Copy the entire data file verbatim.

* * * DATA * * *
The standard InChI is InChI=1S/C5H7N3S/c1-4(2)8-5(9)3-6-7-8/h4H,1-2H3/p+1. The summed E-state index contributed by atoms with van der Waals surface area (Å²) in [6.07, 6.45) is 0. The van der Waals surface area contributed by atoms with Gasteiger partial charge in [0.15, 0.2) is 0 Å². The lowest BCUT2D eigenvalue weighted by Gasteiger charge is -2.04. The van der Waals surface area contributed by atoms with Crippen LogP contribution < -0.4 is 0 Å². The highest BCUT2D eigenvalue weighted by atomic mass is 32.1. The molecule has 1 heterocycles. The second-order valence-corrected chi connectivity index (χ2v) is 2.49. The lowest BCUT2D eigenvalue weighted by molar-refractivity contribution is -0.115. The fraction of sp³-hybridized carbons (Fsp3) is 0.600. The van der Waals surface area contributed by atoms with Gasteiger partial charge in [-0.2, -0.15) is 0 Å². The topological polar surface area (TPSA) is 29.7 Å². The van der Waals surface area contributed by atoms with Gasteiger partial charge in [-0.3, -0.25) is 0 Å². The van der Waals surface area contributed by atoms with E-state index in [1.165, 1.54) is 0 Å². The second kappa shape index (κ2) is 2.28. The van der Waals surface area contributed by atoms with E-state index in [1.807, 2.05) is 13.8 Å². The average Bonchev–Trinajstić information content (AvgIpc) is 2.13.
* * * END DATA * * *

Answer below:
The standard InChI is InChI=1S/C5H7N3S/c1-4(2)8-5(9)3-6-7-8/h4H,1-2H3/p+1. The summed E-state index contributed by atoms with van der Waals surface area (Å²) in [6.07, 6.45) is 0. The van der Waals surface area contributed by atoms with Gasteiger partial charge in [0.15, 0.2) is 0 Å². The lowest BCUT2D eigenvalue weighted by Gasteiger charge is -2.04. The van der Waals surface area contributed by atoms with Crippen LogP contribution < -0.4 is 0 Å². The highest BCUT2D eigenvalue weighted by atomic mass is 32.1. The molecule has 1 heterocycles. The second-order valence-corrected chi connectivity index (χ2v) is 2.49. The lowest BCUT2D eigenvalue weighted by molar-refractivity contribution is -0.115. The fraction of sp³-hybridized carbons (Fsp3) is 0.600. The van der Waals surface area contributed by atoms with Gasteiger partial charge in [-0.2, -0.15) is 0 Å². The topological polar surface area (TPSA) is 29.7 Å². The van der Waals surface area contributed by atoms with Gasteiger partial charge in [-0.3, -0.25) is 0 Å². The van der Waals surface area contributed by atoms with E-state index in [1.165, 1.54) is 0 Å². The second kappa shape index (κ2) is 2.28. The van der Waals surface area contributed by atoms with E-state index in [1.807, 2.05) is 13.8 Å². The average Bonchev–Trinajstić information content (AvgIpc) is 2.13.